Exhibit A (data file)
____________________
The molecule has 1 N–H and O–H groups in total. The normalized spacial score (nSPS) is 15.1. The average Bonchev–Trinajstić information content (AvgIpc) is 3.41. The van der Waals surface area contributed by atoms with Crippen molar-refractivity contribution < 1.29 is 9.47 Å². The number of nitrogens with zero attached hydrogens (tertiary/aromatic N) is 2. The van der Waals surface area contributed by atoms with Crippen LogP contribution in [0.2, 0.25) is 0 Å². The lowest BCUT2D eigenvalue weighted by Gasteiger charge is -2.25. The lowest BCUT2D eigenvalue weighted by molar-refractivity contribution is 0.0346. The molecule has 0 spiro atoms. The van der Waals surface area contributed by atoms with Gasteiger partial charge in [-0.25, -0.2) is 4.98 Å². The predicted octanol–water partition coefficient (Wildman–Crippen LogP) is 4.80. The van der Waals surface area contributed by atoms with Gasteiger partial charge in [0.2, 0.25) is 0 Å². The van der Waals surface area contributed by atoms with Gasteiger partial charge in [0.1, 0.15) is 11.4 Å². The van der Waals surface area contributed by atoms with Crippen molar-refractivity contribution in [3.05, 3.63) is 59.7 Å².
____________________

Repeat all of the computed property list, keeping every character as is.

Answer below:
The molecule has 1 N–H and O–H groups in total. The normalized spacial score (nSPS) is 15.1. The average Bonchev–Trinajstić information content (AvgIpc) is 3.41. The van der Waals surface area contributed by atoms with Crippen molar-refractivity contribution < 1.29 is 9.47 Å². The number of nitrogens with zero attached hydrogens (tertiary/aromatic N) is 2. The van der Waals surface area contributed by atoms with Crippen LogP contribution in [0.2, 0.25) is 0 Å². The lowest BCUT2D eigenvalue weighted by Gasteiger charge is -2.25. The lowest BCUT2D eigenvalue weighted by molar-refractivity contribution is 0.0346. The molecule has 0 spiro atoms. The van der Waals surface area contributed by atoms with Gasteiger partial charge in [-0.25, -0.2) is 4.98 Å². The predicted octanol–water partition coefficient (Wildman–Crippen LogP) is 4.80. The van der Waals surface area contributed by atoms with Gasteiger partial charge in [0.2, 0.25) is 0 Å². The van der Waals surface area contributed by atoms with Gasteiger partial charge in [0.1, 0.15) is 11.4 Å². The van der Waals surface area contributed by atoms with Crippen molar-refractivity contribution in [3.05, 3.63) is 59.7 Å².